Typically, late summer and early fall is when all the retail holiday predictions are published. The key words that are bubbling up in this year's cloudy crystal ball are early, inflation, recession, discounts, and the continuing battle between physical and digital retail. Timing of the economic cycle will potentially lead to more winners than losers.
COVID has moved to the rear-view mirror and it has been replaced by financial headwinds. "In fact, concerns related to COVID have decreased significantly, from 52% (in 2021) to 16% this year, while the financial concerns have surged 153%." It is now time for my annual summary of those prognostications, along with my own thoughts for Retail Holiday Season 2022.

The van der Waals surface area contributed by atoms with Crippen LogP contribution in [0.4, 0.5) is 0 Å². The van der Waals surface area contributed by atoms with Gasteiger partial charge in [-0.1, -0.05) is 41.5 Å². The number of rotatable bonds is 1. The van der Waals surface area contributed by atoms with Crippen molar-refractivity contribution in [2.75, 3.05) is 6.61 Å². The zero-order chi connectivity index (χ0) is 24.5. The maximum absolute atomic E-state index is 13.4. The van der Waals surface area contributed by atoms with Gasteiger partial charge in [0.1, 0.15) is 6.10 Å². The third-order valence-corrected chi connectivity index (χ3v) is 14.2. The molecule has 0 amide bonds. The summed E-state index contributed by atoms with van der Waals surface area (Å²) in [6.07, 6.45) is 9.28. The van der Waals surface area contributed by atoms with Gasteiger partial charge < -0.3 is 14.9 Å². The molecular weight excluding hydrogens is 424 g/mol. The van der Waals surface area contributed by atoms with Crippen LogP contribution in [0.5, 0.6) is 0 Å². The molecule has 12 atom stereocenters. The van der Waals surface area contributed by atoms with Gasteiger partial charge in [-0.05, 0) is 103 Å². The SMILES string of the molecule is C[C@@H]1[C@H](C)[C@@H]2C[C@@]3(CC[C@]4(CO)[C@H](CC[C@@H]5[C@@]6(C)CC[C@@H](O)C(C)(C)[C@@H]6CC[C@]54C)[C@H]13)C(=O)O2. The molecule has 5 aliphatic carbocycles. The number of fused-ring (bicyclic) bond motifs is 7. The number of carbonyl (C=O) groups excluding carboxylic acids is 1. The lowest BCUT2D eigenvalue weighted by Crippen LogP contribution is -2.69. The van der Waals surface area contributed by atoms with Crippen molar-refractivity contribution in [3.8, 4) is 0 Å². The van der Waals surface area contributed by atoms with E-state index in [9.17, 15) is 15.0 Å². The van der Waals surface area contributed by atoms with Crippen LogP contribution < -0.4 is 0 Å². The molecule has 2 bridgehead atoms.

The world faces multiple challenges for the balance of 2022, into 2023, and it may even extend into 2024. Multiple negative forces are combining to slow the dramatic growth of the pre-pandemic decade.
A recent Wall Street Journal article, 'COVID-19 is Still Killing Hundreds of Americans Daily', reminded us that the disease is on pace to remain the third-leading cause of death in 2022. The war in Ukraine continues to place a harsh toll on people's lives and feeds global economic uncertainty, especially with energy prices.
The retail industry recovered quickly from COVID-19, but Inflation is now placing additional burdens on growth. Supply chains are in some cases doing better, but shortages and long waits on basic products continue.